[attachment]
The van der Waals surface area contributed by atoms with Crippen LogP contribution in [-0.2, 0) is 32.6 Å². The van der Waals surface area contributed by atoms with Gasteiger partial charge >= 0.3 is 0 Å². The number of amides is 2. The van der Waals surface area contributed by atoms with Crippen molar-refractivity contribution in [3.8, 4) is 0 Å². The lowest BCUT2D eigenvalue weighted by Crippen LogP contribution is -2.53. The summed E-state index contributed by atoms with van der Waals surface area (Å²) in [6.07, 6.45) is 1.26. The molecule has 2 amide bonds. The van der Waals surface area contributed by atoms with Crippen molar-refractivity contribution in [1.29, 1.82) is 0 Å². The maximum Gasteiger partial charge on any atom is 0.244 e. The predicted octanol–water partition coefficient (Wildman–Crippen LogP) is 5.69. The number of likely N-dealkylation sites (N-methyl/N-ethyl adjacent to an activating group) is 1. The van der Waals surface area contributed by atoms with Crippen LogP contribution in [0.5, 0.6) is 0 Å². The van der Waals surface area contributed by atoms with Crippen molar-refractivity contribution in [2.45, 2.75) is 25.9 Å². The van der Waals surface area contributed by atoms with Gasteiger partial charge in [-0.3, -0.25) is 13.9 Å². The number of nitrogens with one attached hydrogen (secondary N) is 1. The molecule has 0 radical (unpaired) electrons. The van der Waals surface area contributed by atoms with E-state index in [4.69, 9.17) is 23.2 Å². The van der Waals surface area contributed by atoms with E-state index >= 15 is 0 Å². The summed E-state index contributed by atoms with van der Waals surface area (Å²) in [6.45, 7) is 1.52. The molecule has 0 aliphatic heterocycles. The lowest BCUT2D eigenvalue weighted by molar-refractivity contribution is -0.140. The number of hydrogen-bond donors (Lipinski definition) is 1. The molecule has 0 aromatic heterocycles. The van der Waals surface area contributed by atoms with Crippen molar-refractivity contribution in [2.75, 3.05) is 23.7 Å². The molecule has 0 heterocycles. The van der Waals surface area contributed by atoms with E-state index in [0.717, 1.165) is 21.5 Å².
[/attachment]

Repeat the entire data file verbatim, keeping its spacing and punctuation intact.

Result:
The van der Waals surface area contributed by atoms with Crippen LogP contribution in [-0.2, 0) is 32.6 Å². The van der Waals surface area contributed by atoms with Gasteiger partial charge >= 0.3 is 0 Å². The number of amides is 2. The van der Waals surface area contributed by atoms with Crippen molar-refractivity contribution in [3.8, 4) is 0 Å². The lowest BCUT2D eigenvalue weighted by Crippen LogP contribution is -2.53. The summed E-state index contributed by atoms with van der Waals surface area (Å²) in [6.07, 6.45) is 1.26. The molecule has 2 amide bonds. The van der Waals surface area contributed by atoms with Crippen molar-refractivity contribution in [1.29, 1.82) is 0 Å². The maximum Gasteiger partial charge on any atom is 0.244 e. The predicted octanol–water partition coefficient (Wildman–Crippen LogP) is 5.69. The number of likely N-dealkylation sites (N-methyl/N-ethyl adjacent to an activating group) is 1. The van der Waals surface area contributed by atoms with Crippen LogP contribution in [0.5, 0.6) is 0 Å². The van der Waals surface area contributed by atoms with Crippen molar-refractivity contribution in [2.45, 2.75) is 25.9 Å². The van der Waals surface area contributed by atoms with Gasteiger partial charge in [-0.3, -0.25) is 13.9 Å². The number of nitrogens with one attached hydrogen (secondary N) is 1. The molecule has 0 radical (unpaired) electrons. The van der Waals surface area contributed by atoms with E-state index in [4.69, 9.17) is 23.2 Å². The van der Waals surface area contributed by atoms with E-state index >= 15 is 0 Å². The summed E-state index contributed by atoms with van der Waals surface area (Å²) in [6.45, 7) is 1.52. The molecule has 0 aliphatic heterocycles. The lowest BCUT2D eigenvalue weighted by molar-refractivity contribution is -0.140. The number of hydrogen-bond donors (Lipinski definition) is 1. The molecule has 0 aromatic heterocycles. The van der Waals surface area contributed by atoms with Crippen molar-refractivity contribution in [2.75, 3.05) is 23.7 Å². The molecule has 0 heterocycles. The van der Waals surface area contributed by atoms with E-state index in [0.717, 1.165) is 21.5 Å².